We invite you to take a book with you — no need to check the book out at the Circulation Desk. You can return it whenever you’d like, or keep it! We also welcome your donations to the collection. Simply drop off a book or two with the Circulation Desk, and we will make sure it gets on the shelf.

"Stinking" Haggis

Burns night is upon us–when all good Scots toast the great Bard and recite “To a Haggis” before plunging a knife into the “Great Chieftan o’ the Puddin-race!” Among the most recited of Burns’s poems, “To a Haggis” did not appear in the the famous Kilmarnock edition of Poems, Chiefly in the Scottish Dialect (Kilmarnock: John Wilson, 1786). It first appeared in the Caledonian Mercury, but then was collected into the second and third editions of Poems in 1787.

The type for the third edition was completely reset. In the process, a curious typo appeared. In “To a Haggis,” the word skinking (meaning watery) was changed to “stinking.” Surely not what Burns had in mind, but fitting to those of us less accustomed to the pudding. To quote the glossary to the third edition: Haggis, a kind of pudding boiled in the stomach of a cow or sheep.”

To see the famous Kilmarnock edition, ask for Burns PR4300 1786 .K4 Copy 2. For the “stinking” Haggis, ask for Burns PR4300 1787 .E42.

Supernova in M82!

I bumped into Prof. Ryan Hickox this afternoon as I was wrapping up my LaTeX crash course for MATH 17, and he shared this piece of exciting news with me: a supernova went off in one of the nearby galaxies!

Here are some headlines I dug up:

Animation of Supernova in M82 – January 22, 2014
by E. Guido, N. Howes, M. Nicolini

There may be an organized viewing some time in the next two weeks so keep an eye out! In the mean time, come on over to Kresge and check out a book on supernovas! Suggested titles:

Filed under: Astronomy, For Fun

Not the Pumpkin

The Jack-O’-Lantern is Dartmouth’s long running humor magazine. First issued in March 1909, the magazine’s alumni include notables such as Ted Geisel (before he was Dr. Seuss), Buck Henry, Budd Schulberg and Chris Miller (of Animal House fame).

According to a letter from founding member William Atwood (class of 1909), at the time that the Jack-O was established, “Dartmouth was a small but rapidly growing institution, perhaps feeling in its adolescence a bit of unadmitted awe – ‘inferiority complex’ had complexes then been invented.” Atwood goes on to write that “no doubt it was a spirit of emulation that prompted us to establish Jack-O’Lantern, as well as the fact that since Hanover was devoid of movies, television, radio, autos and other forms of vicarious self-improvement, the students were of necessity forced to create their own entertainment.”

Rauner holds a complete run of the Jack-O, including the famous first issue of Stockman’s Dogs from 1934 – the image of two dogs talking to one another has become a staple of the magazine and appears frequently, though the caption changes with the times. In addition to the print version, Rauner has a selection of original artwork by Jack Rose (class of 1928) from the mid 1920s including covers, inserts, and other images that have graced the pages of the Jack-O. We also have Dudley Redfield’s artwork for the masthead from 1910.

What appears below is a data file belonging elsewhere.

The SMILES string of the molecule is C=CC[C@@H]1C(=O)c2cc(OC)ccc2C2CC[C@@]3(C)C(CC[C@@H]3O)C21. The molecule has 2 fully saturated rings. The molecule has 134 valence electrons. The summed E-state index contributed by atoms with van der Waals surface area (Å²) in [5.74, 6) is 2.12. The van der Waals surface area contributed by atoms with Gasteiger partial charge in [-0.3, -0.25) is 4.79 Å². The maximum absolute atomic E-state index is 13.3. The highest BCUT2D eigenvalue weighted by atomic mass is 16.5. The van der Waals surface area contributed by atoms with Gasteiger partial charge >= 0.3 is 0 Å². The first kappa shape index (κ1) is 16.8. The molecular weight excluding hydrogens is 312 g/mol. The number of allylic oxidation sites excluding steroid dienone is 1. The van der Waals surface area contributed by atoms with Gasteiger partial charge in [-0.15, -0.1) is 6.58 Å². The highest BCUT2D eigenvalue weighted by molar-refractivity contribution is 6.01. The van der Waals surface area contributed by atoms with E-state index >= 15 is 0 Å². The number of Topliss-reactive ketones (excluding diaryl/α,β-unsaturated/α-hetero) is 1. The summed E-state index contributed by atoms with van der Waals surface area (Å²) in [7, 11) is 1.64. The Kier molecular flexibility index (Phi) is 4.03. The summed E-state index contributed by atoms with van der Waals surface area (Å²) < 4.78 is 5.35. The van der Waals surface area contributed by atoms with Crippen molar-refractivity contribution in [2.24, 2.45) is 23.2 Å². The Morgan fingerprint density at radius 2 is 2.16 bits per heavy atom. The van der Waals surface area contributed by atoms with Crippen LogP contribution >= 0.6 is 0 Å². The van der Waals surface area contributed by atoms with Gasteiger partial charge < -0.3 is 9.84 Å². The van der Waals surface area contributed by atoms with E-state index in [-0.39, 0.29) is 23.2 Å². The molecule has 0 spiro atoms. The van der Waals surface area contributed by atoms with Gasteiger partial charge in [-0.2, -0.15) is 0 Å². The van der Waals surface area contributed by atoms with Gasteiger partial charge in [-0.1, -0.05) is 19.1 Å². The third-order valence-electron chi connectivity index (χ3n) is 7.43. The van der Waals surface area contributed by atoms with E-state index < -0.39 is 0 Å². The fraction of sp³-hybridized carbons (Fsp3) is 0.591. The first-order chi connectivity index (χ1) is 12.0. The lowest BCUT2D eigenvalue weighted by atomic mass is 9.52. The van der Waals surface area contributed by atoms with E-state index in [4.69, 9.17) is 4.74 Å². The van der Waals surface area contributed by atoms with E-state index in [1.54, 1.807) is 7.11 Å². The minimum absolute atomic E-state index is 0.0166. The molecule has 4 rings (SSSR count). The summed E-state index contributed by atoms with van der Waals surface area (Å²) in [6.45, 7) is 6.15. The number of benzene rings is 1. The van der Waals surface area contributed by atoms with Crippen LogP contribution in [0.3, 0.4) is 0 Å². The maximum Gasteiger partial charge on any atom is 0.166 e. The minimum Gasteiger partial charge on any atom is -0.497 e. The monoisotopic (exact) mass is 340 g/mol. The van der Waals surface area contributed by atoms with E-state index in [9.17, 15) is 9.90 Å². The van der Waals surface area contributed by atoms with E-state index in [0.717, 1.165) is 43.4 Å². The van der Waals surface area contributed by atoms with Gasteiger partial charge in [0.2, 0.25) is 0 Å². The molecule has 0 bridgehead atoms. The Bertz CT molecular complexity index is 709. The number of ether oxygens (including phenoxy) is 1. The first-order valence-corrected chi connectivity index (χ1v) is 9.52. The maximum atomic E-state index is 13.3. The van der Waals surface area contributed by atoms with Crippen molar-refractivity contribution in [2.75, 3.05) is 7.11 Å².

“Campus Smoothie and Loaded for Bear”
March, 1926
“After Class”
Bim – What Day is Today?
Bo – Monday, Wednesday, Friday.
November, 1924

 Ask for the Vertical File “Jack-O’-Lantern” and Iconography 302, 1407 and 1589. The print editions are available in the Rauner Reading Room (Ref LH1.D3 J3).

Going Local: Desegregating Dartmouth’s Fraternities

In March 1954 something rather extraordinary happened at Dartmouth. The undergraduate council, led by future Dartmouth President David McLaughlin, put before the entire student body a referendum to end discrimination in the fraternities. 86.5% of the student body voted, and the measure passed by a thin majority of just four votes. The referendum required that by April 1, 1960, “any fraternity with a written or unwritten nationally imposed discriminatory clause that restricts, or can be interpreted to restrict, membership because of race, religion or national origin shall cease to be eligible to participate in fraternity activities on this campus.” In other words, fraternities could no longer blackball prospective pledges based on race, religion or nation origin.

A 1956 document shows what the fraternities were up against. The national chapters of many of the organizations restricted membership to “white Christians” and even some without formal policies had unwritten understandings that had to be adhered to by the local chapters. The result of the referendum was that many fraternities broke their national affiliations and “went local.” It is interesting to think that one of the driving forces that created Dartmouth’s distinctive Greek system was a majority vote by students in the 1950s who were committed to equal rights for a minority population on campus.

A different kind of “pledge”

In addition to documents related to the decision to end the discriminatory clauses, we have a fraternity ballot box which once could have been used to blackball a non-white or non-Christian pledge.

To learn more, ask for the vertical file “Fraternities, 1950-1979.”

Web of Science – New Interface

Web of Science, the multi-disciplinary index of journal literature, debuted a new interface on January 12, 2014.  All the familiar functions are still there, but many have moved and/or are hidden in drop-down menus.  For instance, find “Cited Reference Search” on the drop-down menu next to “Basic Search” at the left of the main screen.

For a brief video tutorial about the new interface, see

Additional tutorials on using the new Web of Science may be found at